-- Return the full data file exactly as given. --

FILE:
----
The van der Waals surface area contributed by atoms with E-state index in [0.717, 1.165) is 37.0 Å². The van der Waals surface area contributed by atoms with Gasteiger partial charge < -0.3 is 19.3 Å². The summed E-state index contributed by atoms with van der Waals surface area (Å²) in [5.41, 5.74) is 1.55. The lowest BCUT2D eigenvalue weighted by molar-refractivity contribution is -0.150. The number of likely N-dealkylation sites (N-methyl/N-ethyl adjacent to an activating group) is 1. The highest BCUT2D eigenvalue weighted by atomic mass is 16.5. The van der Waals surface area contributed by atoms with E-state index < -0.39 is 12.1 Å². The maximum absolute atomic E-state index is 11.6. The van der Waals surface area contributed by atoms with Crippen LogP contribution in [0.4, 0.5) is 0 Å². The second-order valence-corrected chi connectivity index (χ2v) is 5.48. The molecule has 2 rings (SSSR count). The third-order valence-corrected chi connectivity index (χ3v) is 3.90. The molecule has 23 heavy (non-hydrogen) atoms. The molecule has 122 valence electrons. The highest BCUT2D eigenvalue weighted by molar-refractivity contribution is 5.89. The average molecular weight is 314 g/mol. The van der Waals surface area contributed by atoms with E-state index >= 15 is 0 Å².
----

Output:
The van der Waals surface area contributed by atoms with E-state index in [0.717, 1.165) is 37.0 Å². The van der Waals surface area contributed by atoms with Gasteiger partial charge < -0.3 is 19.3 Å². The summed E-state index contributed by atoms with van der Waals surface area (Å²) in [5.41, 5.74) is 1.55. The lowest BCUT2D eigenvalue weighted by molar-refractivity contribution is -0.150. The number of likely N-dealkylation sites (N-methyl/N-ethyl adjacent to an activating group) is 1. The highest BCUT2D eigenvalue weighted by atomic mass is 16.5. The van der Waals surface area contributed by atoms with E-state index < -0.39 is 12.1 Å². The maximum absolute atomic E-state index is 11.6. The van der Waals surface area contributed by atoms with Crippen LogP contribution in [0.4, 0.5) is 0 Å². The second-order valence-corrected chi connectivity index (χ2v) is 5.48. The molecule has 2 rings (SSSR count). The third-order valence-corrected chi connectivity index (χ3v) is 3.90. The molecule has 23 heavy (non-hydrogen) atoms. The molecule has 122 valence electrons. The highest BCUT2D eigenvalue weighted by molar-refractivity contribution is 5.89. The average molecular weight is 314 g/mol. The van der Waals surface area contributed by atoms with E-state index >= 15 is 0 Å².